Coons on the tax bill: “This is a huge giveaway to the very wealthiest Americans and the most profitable corporations. It will benefit corporations, but not the middle class, which is what President Trump campaigned on.”

Sen. Chris Coons told CNN’s Wolf Blitzer [since the interview the House and Senate have both passed the bill]:

“The problem with that is, who's going to end up paying for these tax cuts? The way it's structured, taxes will go up on many of the middle class…and more importantly, right up-front, Republicans said, it was their intention to cut Medicare and Medicaid in order to pay for these tax cuts.”

“My hope is that corporations will use those newfound profits or repatriated profits to invest in hiring people and in capital equipment, but there's no indication that they will. Most will, instead, do stock buybacks or provide dividends or boosts to their senior management. I do think we could have structured this build differently, so that some of the new corporate revenue would end up being invested in infrastructure or being spent more likely on hiring people and on capital. But this is just a straight corporate rate cut and corporate leaders and corporate shareholders will do with it what they will.”

More on the tax bill:

This did not have to be a one-party-only bill. I worked hard across the aisle to propose alternative paths that would have led us to a significant middle-class tax cut, the sort of thing the president ran on, but that is not what this bill is. This is a huge giveaway to the very wealthiest Americans and the most profitable corporations. I think there's no doubt that it specifically benefits real estate investors and those who earn their income from real estate. And in many cases, the modest tax cuts for the middle class are temporary and the big tax cuts for shareholders of corporations and for the wealthiest families, those will go on long-term.

And, as I've said both at home and here, the problem with that is, who's going to end up paying for these tax cuts? The way it's structured, taxes will go up on many of the middle class after five years and more importantly, right up-front, Republicans said, it was their intention to cut Medicare and Medicaid in order to pay for these tax cuts. We've already got House Republican leadership talking about entitlement cuts in the coming year, in order to be sort of their next step towards fiscal sanity. I did work hard with Republicans, those who were concerned about the debt and deficit to propose an alternative path that wouldn't have cost $1.5 trillion. But ultimately, this turned into a straight party line vote.

 

Effect on Delaware corporations:

Well, my hope is that corporations will use those newfound profits or repatriated profits to invest in hiring people and in capital equipment, but there's no indication that they will. Most will, instead, do stock buybacks or provide dividends or boosts to their senior management. I do think we could have structured this build differently, so that some of the new corporate revenue would end up being invested in infrastructure or being spent more likely on hiring people and on capital. But this is just a straight corporate rate cut and corporate leaders and corporate shareholders will do with it what they will.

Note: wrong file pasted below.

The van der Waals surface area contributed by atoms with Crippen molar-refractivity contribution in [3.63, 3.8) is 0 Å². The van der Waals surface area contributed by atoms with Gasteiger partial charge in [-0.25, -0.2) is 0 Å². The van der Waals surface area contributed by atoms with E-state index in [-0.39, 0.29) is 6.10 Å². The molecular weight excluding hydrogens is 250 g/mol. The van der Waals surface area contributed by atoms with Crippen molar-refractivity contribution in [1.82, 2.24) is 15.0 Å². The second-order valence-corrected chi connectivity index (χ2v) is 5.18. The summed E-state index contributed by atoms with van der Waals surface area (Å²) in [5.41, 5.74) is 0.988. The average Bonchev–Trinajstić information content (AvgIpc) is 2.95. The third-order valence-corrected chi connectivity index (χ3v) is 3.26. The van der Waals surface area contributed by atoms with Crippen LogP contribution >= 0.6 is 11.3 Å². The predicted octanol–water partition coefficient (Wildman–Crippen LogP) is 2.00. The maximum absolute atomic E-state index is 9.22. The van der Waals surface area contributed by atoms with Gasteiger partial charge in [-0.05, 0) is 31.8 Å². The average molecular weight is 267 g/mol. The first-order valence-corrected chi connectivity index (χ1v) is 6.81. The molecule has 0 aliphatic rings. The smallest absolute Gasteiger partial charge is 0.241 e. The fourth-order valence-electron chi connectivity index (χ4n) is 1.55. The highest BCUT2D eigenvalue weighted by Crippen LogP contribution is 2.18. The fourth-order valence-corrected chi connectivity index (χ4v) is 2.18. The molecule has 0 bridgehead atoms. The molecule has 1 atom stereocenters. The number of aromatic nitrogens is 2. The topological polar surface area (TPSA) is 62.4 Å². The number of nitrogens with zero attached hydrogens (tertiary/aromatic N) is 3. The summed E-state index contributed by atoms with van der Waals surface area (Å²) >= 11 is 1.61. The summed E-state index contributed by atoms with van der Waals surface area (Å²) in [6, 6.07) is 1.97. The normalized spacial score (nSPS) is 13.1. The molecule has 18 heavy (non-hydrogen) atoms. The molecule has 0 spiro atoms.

More on the tax bill:

That's right, there will be more money flooding into corporations and into the wealthiest families in the United States.

And I can only hope that they will make up some of the projected drop in charitable giving and some of the projected needs that we have in terms of increasing skills, investment in infrastructure, and investment in capital equipment. That would be a good outcome. And frankly, I don't hope that this fails. I hope that this succeeds. And that surprisingly, we'll see 4.5% growth in the next couple of years. But as you said in the opening to this section, most Americans who have been polled on this bill oppose it and most economists who have studied it think it will simply add to the deficit and debt.
 


Coons on the impact on his constituents: 

Well, it is true that those who have 401(k)s have already benefited from the rise in the stock market. It is unusual to do a tax cut of this size and this breadth at a time of near full employment and record corporate profits.

Typically, a big tax cut like this is done in order to strengthen economy that is failing, not to add on top of it. But if that's what happens, that the total capital markets, the equity markets go up, then it should benefit those who have got 401(k)s, that's right.


 
Coons on the impact of the bill on 2018 elections:

Well, it depends how the average American feels about this bill once they really learn all the details and all the different provisions.

It was rushed through in a process that made it hard to really follow what was ultimately in the bill, once voted on by the Senate, and what was in the bill when it came back from conference. Most surveys that I've seen nationally, suggest that a majority of Americans dislike this bill, and they believe that it is designed to benefit the wealthiest. That it will benefit Donald Trump, President Trump, personally. And that it will benefit corporations, but not the middle class, which is what President Trump campaigned on. We'll have to see. We'll see the actual impacts and then the American people will judge for themselves.